If someone doesn't pay their tuition to a university, is that considered student loan debt, consumer debt, or something else? I mean for the purposes of debt forgiveness (e.g. i think consumer debt expires and student loan debt doesn't).
If you are supposed to pay tuition at the start of the semester, the school will drop you from your classes on the first day of the semester if you haven't paid.
If you are on a payment plan and you fail to make a payment, they will drop you from the classes.
It is possible to end the semester owing them money, if you run up some bills: traffic/parking fines, library fines...
This debt can also happen if you drop out in the middle of the semester, and the scholarship/grant pulls back the funds; now you owe tuition for classes you never completed.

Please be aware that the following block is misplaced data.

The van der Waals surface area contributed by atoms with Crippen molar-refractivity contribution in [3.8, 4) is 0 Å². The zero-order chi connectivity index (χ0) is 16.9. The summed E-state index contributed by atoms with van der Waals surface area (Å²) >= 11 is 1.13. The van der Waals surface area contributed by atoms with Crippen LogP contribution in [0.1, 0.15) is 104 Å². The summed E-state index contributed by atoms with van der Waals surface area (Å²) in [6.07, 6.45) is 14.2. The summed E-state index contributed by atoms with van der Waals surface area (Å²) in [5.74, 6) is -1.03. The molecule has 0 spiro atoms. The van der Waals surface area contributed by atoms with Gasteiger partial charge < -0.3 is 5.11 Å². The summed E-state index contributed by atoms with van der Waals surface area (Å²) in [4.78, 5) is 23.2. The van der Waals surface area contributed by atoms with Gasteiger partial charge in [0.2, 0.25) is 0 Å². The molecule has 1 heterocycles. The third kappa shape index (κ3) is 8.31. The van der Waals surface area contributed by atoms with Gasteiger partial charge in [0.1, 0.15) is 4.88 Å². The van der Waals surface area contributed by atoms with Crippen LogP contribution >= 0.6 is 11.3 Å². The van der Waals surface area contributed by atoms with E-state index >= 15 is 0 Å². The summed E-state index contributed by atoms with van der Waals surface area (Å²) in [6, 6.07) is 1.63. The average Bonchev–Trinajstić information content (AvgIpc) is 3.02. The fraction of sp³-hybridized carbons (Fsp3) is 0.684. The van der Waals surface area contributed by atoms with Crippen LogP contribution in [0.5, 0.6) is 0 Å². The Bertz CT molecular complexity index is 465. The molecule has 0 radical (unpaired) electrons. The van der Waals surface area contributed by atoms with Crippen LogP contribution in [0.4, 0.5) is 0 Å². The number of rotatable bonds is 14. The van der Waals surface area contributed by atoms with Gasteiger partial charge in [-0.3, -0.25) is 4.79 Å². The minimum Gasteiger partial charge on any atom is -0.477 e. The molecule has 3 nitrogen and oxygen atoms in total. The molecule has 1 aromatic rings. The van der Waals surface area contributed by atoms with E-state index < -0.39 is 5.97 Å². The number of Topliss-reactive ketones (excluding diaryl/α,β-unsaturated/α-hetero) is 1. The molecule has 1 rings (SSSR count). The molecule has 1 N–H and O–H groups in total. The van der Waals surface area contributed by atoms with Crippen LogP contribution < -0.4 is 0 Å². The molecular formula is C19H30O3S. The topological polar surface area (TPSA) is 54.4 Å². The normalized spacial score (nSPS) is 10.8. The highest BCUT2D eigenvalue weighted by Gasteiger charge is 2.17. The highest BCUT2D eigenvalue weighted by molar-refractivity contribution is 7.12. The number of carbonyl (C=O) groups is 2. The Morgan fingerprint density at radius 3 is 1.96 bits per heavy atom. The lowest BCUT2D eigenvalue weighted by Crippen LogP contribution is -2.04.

If you owe them money, they can block you from registering for the next semester. If you are in your last semester they won't let you graduate. Which means that you can't prove you earned the degree.
If you don't have enough credits to graduate and try and transfer to another school, they won't release an official transcript, which the new school requires to give you credit for the classes you did complete.
If this is a state school, and you live in the state, they might have the ability to have the state tax authority withhold your tax refund.
Eventually they are like any other debt you owe. They can sell the debt, they can go after it themselves, they can use the courts. But in the end they will prevent you from being able to prove you completed the degree, or to show progress towards a degree.